Assuming that physicists can solve the computing problems they face with the LSST, the results could be transformative. There are many reasons to want a 100-petabyte digital copy of the universe. For one, it would help map the expansion of space and time caused by the still-mysterious dark energy, discovered with the help of the LSST’s predecessor, the Big Throughput Camera, which Tyson and a collaborator built in 1996.
When that camera, which could cover a patch of the sky the size of a full moon in a single exposure, was installed on the Blanco Telescope in Chile, astrophysicists immediately discovered dozens of exploding stars called Type IA supernovae strewn across the sky that revealed that most stuff in the universe is unknown. Light from nearby supernovae appeared to have stretched more than it should have during its journey through the expanding cosmos compared with light from faraway ones. This suggested that the expansion of the universe had recently sped up, driven by dark energy.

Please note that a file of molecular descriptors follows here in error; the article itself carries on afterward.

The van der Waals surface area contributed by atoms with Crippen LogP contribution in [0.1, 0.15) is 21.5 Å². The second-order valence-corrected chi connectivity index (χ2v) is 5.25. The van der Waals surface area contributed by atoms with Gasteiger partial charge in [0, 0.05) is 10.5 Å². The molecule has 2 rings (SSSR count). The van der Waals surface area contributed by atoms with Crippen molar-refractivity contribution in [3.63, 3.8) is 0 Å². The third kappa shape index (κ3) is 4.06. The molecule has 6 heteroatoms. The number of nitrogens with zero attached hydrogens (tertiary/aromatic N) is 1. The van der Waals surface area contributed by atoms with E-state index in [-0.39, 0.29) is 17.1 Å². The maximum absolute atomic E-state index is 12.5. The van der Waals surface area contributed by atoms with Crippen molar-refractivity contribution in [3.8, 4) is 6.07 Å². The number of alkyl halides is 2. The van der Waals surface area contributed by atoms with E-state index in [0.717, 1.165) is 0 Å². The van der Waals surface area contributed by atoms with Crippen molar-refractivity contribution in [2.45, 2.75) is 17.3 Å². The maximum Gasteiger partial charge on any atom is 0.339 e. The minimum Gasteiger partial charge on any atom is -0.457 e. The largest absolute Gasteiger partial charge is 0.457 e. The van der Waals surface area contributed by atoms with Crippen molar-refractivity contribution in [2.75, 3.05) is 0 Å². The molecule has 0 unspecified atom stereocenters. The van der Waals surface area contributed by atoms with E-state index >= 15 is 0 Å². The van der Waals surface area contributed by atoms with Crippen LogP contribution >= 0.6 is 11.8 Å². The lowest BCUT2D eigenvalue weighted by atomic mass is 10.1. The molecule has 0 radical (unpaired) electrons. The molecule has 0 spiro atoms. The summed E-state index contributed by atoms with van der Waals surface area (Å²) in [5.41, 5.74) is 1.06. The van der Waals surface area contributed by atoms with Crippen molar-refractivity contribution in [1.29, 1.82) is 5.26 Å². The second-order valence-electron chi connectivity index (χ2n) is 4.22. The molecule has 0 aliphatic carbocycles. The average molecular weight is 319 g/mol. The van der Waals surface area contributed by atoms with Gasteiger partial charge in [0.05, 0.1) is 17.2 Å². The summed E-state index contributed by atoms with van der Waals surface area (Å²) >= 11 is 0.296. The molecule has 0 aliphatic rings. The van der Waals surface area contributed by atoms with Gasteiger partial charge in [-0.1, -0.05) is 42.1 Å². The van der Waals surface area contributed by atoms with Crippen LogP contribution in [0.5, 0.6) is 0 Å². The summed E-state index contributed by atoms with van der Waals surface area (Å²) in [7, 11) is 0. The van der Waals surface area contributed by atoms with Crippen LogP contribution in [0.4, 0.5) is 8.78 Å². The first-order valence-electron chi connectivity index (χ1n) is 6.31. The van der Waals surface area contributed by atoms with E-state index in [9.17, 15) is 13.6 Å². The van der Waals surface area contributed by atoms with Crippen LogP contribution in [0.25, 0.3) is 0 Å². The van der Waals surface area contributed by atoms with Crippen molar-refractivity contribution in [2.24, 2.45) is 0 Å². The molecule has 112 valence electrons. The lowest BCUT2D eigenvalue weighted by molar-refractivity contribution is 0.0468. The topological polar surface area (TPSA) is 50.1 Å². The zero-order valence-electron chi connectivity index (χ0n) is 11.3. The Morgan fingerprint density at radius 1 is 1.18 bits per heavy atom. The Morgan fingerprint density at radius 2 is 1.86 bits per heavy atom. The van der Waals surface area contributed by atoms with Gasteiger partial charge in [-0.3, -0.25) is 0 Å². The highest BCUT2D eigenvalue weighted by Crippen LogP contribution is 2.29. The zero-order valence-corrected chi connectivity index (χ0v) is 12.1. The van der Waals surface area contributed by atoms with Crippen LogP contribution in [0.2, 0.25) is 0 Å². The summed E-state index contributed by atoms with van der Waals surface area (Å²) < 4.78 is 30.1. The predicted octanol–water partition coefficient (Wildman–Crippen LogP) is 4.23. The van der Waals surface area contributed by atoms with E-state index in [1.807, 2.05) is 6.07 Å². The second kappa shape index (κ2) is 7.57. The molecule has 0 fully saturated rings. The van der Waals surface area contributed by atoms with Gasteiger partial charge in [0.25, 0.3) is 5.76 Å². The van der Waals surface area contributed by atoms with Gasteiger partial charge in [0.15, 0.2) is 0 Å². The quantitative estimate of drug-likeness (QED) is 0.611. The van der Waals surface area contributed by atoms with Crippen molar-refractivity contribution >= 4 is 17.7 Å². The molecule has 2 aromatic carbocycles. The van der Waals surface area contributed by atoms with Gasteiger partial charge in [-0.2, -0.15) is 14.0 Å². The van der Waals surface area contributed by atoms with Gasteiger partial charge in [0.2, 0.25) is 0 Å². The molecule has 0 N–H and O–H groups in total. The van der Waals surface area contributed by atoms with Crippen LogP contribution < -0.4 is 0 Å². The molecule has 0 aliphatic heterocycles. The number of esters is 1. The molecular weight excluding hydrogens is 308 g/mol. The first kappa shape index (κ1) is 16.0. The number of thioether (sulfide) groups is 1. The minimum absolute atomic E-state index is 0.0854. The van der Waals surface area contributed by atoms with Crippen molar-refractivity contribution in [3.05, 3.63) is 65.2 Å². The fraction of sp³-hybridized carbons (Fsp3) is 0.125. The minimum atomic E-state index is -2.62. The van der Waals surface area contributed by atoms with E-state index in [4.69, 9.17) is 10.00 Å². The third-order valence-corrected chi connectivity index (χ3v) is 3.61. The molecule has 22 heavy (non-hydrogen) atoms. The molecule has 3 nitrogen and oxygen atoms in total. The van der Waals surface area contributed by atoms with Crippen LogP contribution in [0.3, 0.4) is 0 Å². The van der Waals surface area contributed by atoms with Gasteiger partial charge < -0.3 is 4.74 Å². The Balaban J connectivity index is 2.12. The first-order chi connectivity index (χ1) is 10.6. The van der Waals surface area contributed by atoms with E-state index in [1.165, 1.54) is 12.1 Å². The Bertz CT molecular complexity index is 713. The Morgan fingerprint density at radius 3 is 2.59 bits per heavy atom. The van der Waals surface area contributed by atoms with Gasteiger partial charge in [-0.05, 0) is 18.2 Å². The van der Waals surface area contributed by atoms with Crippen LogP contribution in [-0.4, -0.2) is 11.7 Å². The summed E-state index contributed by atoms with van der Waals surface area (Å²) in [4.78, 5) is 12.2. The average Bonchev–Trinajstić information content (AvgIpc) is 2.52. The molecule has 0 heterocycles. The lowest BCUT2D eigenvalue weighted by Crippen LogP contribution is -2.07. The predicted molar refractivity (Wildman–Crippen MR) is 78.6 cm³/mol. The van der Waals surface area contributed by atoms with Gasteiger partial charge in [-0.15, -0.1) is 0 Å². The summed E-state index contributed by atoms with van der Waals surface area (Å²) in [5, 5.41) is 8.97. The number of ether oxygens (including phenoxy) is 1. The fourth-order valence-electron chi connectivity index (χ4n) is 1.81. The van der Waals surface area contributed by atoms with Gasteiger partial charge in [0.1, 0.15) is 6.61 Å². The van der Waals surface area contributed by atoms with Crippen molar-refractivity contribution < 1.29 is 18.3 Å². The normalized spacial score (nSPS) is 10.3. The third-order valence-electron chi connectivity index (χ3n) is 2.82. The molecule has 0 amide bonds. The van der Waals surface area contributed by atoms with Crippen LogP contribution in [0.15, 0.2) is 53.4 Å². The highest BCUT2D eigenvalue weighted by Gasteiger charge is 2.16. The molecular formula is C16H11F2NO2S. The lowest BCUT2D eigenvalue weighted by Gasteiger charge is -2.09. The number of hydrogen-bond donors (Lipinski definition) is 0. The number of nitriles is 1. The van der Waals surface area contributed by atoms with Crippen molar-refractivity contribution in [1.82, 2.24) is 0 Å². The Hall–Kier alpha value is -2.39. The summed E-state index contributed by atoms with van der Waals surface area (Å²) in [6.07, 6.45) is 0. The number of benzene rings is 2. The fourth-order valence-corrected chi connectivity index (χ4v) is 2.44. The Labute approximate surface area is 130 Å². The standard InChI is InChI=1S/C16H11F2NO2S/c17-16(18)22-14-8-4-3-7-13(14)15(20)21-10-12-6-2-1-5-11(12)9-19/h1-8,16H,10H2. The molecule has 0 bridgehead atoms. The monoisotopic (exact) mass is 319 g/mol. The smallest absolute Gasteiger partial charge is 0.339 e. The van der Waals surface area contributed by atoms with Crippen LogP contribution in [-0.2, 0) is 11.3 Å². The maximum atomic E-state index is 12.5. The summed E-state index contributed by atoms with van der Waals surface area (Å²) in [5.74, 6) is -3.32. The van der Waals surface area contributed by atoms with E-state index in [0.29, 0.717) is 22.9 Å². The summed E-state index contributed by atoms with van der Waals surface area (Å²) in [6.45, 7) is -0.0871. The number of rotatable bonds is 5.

With the LSST, scientists hope to precisely track the accelerating expansion of the universe and thus to better define the nature of dark energy. They aim to do this by mapping a sort of cosmic yardstick called baryon acoustic oscillations. The yardstick was created from sound waves that rippled through the universe when it was young and hot and became imprinted in the distribution of galaxies as it cooled and expanded. The oscillations indicate the size of space at every distance away from Earth — and thus at any point back in time.
Baryon acoustic oscillations are so enormous that a truly vast astronomical survey is needed to make them a convenient measuring tool. By cataloguing billions of galaxies, the LSST promises to measure the size of these resonances more accurately than any other existing or planned astronomical survey. “The idea is that with the LSST, we will have onion shells of galaxies at different distances and we can look for this pattern and trace the size of the resonant patterns as a function of time,” Szalay said. “This will be beautiful.”
But, Szalay added, “it will be a nontrivial task to actually milk the information out of the data.”
Reprinted with permission from Quanta Magazine, an editorially independent division of SimonsFoundation.org whose mission is to enhance public understanding of science by covering research developments and trends in mathematics and the physical and life sciences.